Has the world’s reaction been appropriate?
I think the international community has long overlooked the problem so the third largest refugee crisis has developed into a humanitarian catastrophe. The effort of some humanitarian organisations, including us, hasn’t been enough, so the region entered the state of famine. We are talking about the biggest crisis since the World War II. 20 million people in Yemen, Somalia, South Sudan and Nigeria are facing starvation. This global spread of hunger is the highest in the past few decades. It is estimated that approximately 70 million people need some form of food aid. Within Africa, the recent persistent droughts in South-eastern Ethiopia and Eastern Kenya are not making things any easier.
The region has been unable to accumulate sufficient amount of funds to deal with the problem, and we believe that in the near future more governments and individuals will get involved, and won’t remain indifferent. Mainly thanks to help from Slovaks could MAGNA treat people during the 2011 famine in Somalia. By the end of 2012 were our paramedics able to treat about 14 thousand people, mostly children under 5 years old in nine nutritional centres. There were cases when the four year child weighted less than 3.5 pounds, which were sad reminders of how human body looks like after not receiving any nutrition for extended period of time. Similarly, monitoring the malnutrition and nutritional support is part of the health care services we provide in South Sudan. Our team is already stationed in the areas where the famine has been declared.
There are many people suffering in South Sudan. What are the chances they will be heading to Europe?
The number of people who fled the civil war in South Sudan has exceeded 1.5 million, which is the third largest refugee crisis in the world after Syria and Afghanistan. In addition to the refugees, there are 2.1 million people internally displaced within the country. Most refugees target Uganda, up to two thousand people a day. Uganda has so far received nearly 700-thousand of South Sudan refugees and has become the largest host country in the current crisis. People who remain must constantly endure intense fighting, kidnappings, rape, fear of armed groups as well as food shortages.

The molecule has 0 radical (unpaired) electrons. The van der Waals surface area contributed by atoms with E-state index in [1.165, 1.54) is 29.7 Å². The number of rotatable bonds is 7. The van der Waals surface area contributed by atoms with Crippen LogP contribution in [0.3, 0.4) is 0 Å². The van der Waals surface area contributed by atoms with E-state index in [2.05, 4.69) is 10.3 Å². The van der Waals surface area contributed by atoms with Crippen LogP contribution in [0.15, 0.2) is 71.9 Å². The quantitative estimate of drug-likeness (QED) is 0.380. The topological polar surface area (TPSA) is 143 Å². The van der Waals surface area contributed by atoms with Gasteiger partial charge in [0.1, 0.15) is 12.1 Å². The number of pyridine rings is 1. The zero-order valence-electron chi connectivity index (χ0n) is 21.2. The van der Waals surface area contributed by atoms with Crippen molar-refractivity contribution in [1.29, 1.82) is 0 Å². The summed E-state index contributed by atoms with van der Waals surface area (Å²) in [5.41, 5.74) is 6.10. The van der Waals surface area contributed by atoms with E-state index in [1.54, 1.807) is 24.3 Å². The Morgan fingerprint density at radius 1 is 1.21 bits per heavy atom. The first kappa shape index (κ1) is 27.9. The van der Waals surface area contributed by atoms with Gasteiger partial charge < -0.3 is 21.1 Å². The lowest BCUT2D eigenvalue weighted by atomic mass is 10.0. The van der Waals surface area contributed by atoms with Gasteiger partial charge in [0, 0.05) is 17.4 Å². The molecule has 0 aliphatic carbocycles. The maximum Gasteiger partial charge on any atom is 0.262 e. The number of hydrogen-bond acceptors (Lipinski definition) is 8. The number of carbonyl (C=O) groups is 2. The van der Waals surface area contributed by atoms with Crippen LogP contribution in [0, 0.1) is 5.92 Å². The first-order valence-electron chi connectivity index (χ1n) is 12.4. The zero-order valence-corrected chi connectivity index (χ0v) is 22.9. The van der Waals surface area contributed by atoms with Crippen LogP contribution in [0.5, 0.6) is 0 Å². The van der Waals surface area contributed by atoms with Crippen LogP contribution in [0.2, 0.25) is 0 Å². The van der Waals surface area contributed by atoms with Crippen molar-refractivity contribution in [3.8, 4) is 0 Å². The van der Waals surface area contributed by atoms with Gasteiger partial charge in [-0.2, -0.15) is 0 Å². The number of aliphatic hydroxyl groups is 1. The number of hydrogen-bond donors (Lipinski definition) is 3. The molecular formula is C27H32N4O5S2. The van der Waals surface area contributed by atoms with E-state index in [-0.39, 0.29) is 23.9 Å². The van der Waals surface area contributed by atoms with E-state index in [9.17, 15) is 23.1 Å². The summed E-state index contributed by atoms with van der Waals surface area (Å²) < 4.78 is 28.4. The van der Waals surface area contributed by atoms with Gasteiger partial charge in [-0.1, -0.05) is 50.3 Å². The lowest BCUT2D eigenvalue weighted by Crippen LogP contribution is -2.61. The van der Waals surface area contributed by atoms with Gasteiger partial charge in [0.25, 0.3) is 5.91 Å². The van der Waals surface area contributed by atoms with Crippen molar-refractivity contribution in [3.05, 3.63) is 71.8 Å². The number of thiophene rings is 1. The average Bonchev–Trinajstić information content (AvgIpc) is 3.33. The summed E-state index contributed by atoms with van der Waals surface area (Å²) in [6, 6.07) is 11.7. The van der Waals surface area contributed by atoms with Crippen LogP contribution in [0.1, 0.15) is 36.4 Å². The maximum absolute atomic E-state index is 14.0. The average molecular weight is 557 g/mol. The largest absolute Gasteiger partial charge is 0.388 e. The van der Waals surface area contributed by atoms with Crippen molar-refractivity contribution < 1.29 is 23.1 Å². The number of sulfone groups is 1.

South Sudanese are not interested in fleeing to Europe, they stay within a short radius from their home country, just looking for a peace and food. Many refugees have integrated into Ugandan local communities, where they have the opportunity to work on farmland. The question is how many more the country will be able to adopt.
South Sudanese government is trying to take advantage of the situation where lives of many civilians are sustained thanks to humanitarian support, raising the fee for their stay in the country from 100 to 10 K US dollars per person. How will that order affect you?
Thankfully, it is not in effect yet and it is unclear at what point in time it will be introduced. There are ongoing discussions and negotiations between the local government and group of humanitarian agencies, that MAGNA is part of. Next week we will run another series of talks, with the United Nations attending as well. Up to this point, we were able to talk only in terms of defining the time frame this order will be in effect for. The question is if in case of visa for the stay up to one to three months the price will be the same and so on.
MAGNA has been operating in the country since 2011. It currently focuses on two regions: the Eastern district Jonglei and the capital Juba, providing help in camps for internally displaced people. MAGNA paramedics in the territory have the capacity to help around 100 thousand people. They on daily basis watch closely patients with malnutrition and follow with nutrition aid as a part of integrated medical help. Moreover, they cure malaria, pneumonia and acute diarrhoea – which are extremely dangerous, particularly for children.
Author: Tomáš Vasilko
Source: Denník N